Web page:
Vegetables | Fern Verrow


Most of the land that we farm is for the production of our certified Biodynamic vegetables. Our approach to what we grow is based foremost on the eating enjoyment.


We have always grown truly seasonal British garden vegetables. We find that vegetables grown at the right time of year, without controlled interference taste far superior to “out of season” equivalents. We believe that vegetables grown outside in fresh air, being open to the elements produce the character and flavour in the vegetables. There is a richer, deeper colour to the food, the texture is turgid, strong and has a glow of vitality. Apart from the one greenhouse, all our crops are grown outside in the fields.


Our season is a little shorter due to our altitude (700 feet above sea level), and our heavy soil that takes longer to be warmed up by the Sun and become workable in the spring.


We have spent many years researching and testing different varieties of vegetables. We raise all our own plants from seeds that are all Organic and some Biodynamic. We would like to buy more biodynamic seed, but the varieties in the seed catalogues, we find do not tend to be very exciting and we are driven by the taste element for what we grow. However we have some firm biodynamic seed favourites.


We grow over 300 varieties of vegetables over the course of the year. In one season we can have 30 varieties of lettuce from the spring butter heads, hot weather spearhead lettuce, and cool weather varieties. The difference in texture and flavour is hugely varied and pleasing on the eye as well as the taste buds. Peas and beans are chosen according to their suitability to the time of year. The best are those sown from the beginning of spring with the last sowing mid may. We try and sow peas every two weeks to attain a young tender crop throughout the season. This can involve about four different varieties to produce that quality desired.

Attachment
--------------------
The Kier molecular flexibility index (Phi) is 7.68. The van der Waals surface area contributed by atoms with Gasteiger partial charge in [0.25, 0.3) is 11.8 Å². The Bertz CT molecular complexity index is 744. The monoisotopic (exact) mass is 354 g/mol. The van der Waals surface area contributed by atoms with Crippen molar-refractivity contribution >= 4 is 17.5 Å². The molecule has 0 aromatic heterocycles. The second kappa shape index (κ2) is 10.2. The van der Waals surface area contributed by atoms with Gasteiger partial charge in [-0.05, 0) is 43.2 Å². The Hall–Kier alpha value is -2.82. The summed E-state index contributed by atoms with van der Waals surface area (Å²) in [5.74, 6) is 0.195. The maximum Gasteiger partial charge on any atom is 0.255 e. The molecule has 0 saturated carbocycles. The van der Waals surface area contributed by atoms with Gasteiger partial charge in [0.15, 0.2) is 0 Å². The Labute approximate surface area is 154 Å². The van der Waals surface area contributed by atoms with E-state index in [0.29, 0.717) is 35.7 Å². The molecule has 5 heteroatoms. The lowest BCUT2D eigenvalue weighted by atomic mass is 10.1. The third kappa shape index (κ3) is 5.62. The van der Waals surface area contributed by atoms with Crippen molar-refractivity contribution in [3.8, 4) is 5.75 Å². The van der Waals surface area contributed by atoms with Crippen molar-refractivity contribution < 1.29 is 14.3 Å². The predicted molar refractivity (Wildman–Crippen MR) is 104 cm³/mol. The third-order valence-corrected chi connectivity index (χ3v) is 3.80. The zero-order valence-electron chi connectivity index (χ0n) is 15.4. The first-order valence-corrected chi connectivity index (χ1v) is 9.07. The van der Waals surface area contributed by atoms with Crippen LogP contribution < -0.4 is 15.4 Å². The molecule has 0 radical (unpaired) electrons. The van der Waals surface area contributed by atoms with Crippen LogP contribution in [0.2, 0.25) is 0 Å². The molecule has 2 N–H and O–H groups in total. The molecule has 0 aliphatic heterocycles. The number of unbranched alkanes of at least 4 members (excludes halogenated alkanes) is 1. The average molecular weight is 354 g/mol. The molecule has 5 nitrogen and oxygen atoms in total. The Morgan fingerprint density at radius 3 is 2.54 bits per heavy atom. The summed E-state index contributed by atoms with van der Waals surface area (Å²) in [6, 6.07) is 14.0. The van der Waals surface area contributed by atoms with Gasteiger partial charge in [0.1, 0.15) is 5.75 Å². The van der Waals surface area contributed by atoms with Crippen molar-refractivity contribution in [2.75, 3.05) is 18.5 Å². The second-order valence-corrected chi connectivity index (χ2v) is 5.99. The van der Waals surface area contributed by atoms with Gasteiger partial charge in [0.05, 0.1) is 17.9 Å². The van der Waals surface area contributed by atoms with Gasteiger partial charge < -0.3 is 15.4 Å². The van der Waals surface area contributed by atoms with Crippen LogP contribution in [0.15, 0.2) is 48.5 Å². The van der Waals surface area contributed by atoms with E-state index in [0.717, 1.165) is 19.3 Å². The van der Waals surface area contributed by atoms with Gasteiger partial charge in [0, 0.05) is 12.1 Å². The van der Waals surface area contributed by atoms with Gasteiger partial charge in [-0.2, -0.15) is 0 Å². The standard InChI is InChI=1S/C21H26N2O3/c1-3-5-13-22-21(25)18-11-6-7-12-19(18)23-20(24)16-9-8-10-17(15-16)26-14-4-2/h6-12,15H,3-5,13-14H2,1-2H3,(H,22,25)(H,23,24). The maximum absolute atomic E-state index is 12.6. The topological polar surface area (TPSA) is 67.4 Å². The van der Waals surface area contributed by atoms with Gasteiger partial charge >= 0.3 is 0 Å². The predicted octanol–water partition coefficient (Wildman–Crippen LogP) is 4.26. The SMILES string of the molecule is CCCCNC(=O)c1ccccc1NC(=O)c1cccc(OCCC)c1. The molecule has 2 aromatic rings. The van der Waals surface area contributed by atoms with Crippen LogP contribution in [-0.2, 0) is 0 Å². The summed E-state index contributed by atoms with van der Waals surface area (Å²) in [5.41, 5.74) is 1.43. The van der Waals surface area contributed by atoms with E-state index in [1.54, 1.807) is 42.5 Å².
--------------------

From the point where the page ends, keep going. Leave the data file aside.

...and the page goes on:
Herefordshire is one of the country’s larger potato growing areas, this again is partly due to the higher altitude where there is a constant breeze, lower temperatures and higher than average rainfall in summer months. This helps to prevent disease that potatoes are very prone to, and can often destroy crops. We choose our potato varieties for their different uses and their old fashioned flavours. These do include some more commercially grown varieties, as they are very good, but also some lower yielding more risky, disease prone varieties, but they are worth the risks because they are very delicious and have specific uses in cooking. With good practice and regular applications of horsetail tea we have nearly always kept the dreaded potato blight away.


In the summer our large greenhouse is the home to soft growth salad leaves, cucumbers and tomatoes. Tomato growing is a favourite of ours; we have found some great varieties and tend to stick to those, however each year we cannot resist trying a new one. Normally we grow eight or so varieties, each being different to the other and again having different dishes where they shine out. A freshly picked, warm tomato salad is one of our favourite summer lunches.

Green leafed vegetables are amongst our most popular crops. We apply generous amounts of 15 month old composted cow manure to the land for these hungry vegetables. Our cooler wetter climate is ideal for the brassica family. The greens we produce have sweetness to them that we are very pleased with. What this is actually down to is probably a combination of many things, but mostly the application of the biodynamic compost preparations and the biodynamic 500 and 501 sprays (see biodynamic section). The high level of silica in our soil also is a main contributor to their success. We make all our own Biodynamic preparations from plants grown here on the farm. We use and apply them regularly throughout the season, which produces better tasting vegetables.


As with all of the food that we grow, every Friday we hand pick and harvest the very best that we have and Jane drives a van full up to London that evening, to sell the following morning. On the journey she visits Global Organic Markets in Stroud. Here she selects other seasonal food grown by Organic and Biodynamic producers from Europe. We do this to offer a wider choice of food that we are unable to grow ourselves with our climate, and to promote and support other small farms that we believe produce food of real quality and integrity.


Our prices reconcile the real costs of growing real food to a high standard, and we believe them to be of true value.